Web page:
Where there is steam in an industrial plant or facility, there are steam traps to recapture condensate. When they work well they’re great, but they can also be a maintenance headache.
In the Sep-Oct 2018 issue of InTech, Tom Bass addresses the problem in his article titled Steam Trap Monitoring Enables Predictive Maintenance. He makes the point that these simple devices have an enormous influence on the efficiency of the entire steam generation and distribution system.
Producing steam is energy intensive, and an ineffective distribution system can be wasteful. Boiler designs can be highly efficient, but this efficiency can be rapidly lost with a poor distribution system.
Condensate is water, but it is very valuable water and needs to be recaptured, as Tom explains:
Condensate is sent back to the boiler as feedwater, which makes it valuable for two reasons. First, boiler feedwater is heavily treated with expensive chemicals to avoid boiler fouling, so any that can be recaptured saves money. Second, condensate is usually hot, which reduces the amount of energy needed to turn it back into steam. Consequently, condensate collection is critical for overall system efficiency, and it depends on steam traps.
The situation is clear enough: poorly performing steam traps cost money. Given how expensive steam is, a steam trap leaking steam could waste its original purchase price many times over. So how and why do they fail, and how can maintenance teams determine which ones need attention? As Tom points out, they tend to fail open or closed, either leaking live steam or shutting off entirely so they don’t release condensate. The good ones are just right.
Finding these "Goldilocks" units performing correctly, and tagging the bad actors for maintenance, requires an appropriate tool to evaluate temperature, such as an infrared viewing device. These can do the job, but a technician has to get to wherever the steam trap is and make the evaluation. Unless manual rounds by a very highly qualified and experienced technician happen regularly and frequently, one or many steam traps can malfunction for quite a while.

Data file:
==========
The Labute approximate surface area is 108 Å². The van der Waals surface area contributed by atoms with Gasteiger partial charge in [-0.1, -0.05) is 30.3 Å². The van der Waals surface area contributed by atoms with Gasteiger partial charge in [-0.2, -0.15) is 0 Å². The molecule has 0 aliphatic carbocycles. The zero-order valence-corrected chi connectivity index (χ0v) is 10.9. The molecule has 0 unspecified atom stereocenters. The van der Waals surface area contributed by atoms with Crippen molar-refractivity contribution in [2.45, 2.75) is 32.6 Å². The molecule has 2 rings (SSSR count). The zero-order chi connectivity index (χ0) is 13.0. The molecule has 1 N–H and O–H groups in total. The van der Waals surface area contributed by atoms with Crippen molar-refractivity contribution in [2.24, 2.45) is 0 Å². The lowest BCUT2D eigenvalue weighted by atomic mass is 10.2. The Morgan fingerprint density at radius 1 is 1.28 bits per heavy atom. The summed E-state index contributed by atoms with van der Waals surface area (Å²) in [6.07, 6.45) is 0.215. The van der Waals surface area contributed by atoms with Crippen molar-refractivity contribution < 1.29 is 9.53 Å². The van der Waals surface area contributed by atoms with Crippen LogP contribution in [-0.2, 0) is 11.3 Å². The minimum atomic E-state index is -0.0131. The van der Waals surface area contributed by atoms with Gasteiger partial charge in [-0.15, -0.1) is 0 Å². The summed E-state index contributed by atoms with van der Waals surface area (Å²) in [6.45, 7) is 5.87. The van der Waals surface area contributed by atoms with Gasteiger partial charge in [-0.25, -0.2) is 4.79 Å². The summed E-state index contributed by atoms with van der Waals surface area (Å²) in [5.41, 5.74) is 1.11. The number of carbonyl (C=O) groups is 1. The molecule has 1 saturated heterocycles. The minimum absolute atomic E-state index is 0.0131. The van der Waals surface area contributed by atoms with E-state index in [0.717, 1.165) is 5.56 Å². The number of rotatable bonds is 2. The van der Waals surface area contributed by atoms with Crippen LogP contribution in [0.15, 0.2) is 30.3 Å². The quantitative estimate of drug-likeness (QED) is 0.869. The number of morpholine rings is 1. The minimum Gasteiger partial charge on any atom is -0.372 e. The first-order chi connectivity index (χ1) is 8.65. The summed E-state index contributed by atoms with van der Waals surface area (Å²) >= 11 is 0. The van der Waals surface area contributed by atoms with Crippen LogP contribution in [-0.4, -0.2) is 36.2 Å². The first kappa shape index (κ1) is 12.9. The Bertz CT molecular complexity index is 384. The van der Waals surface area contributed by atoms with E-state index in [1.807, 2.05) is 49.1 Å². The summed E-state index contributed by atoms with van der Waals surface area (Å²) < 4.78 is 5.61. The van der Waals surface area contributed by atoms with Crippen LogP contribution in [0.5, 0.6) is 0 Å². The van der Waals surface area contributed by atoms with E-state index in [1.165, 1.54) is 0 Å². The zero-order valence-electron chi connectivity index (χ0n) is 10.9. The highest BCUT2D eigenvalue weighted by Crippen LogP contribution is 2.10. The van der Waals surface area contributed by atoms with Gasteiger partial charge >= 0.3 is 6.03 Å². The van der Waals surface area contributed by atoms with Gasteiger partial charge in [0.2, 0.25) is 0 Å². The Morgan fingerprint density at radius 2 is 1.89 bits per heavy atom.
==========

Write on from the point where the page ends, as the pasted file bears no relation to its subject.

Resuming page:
Another approach is monitoring a trap with a permanently mounted temperature sensor, but Tom points out there is a better way to implement data collection and analysis, providing a better evaluation of performance.
An acoustic transmitter mounted on the pipe adjacent to a steam trap can listen to the noise it makes. It is sensitive to ultrasonic frequencies, so it can hear the cycling, and an algorithm can be applied to learn the characteristic activity for each trap. Data can be sent from the transmitter via WirelessHART to a central data collection and analysis platform, where operators can see how the steam traps equipped with acoustic transmitters in all parts of the plant are performing.
The acoustic transmitter Tom has in mind is the Rosemount 708, communicating via a WirelessHART network. Take a look at the full article because he goes into more detail on how the data can be collected and analyzed using Plantweb Insight to find the Goldilocks units mentioned earlier, along with those acting more like a grumpy bear. He also includes an interesting case study about how one snack food manufacturer saved $27,800 in steam production costs by monitoring just 12 steam traps.
You can find more information like this and meet with other people looking at the same kinds of situations in the Emerson Exchange365 community. It’s a place where you can communicate and exchange information with experts and peers in all sorts of industries around the world. Look for the Asset Management group and other specialty areas for suggestions and answers.
Posted by Deanna Johnson, Director Integrated Marketing Communications for Machine Automation Solutions
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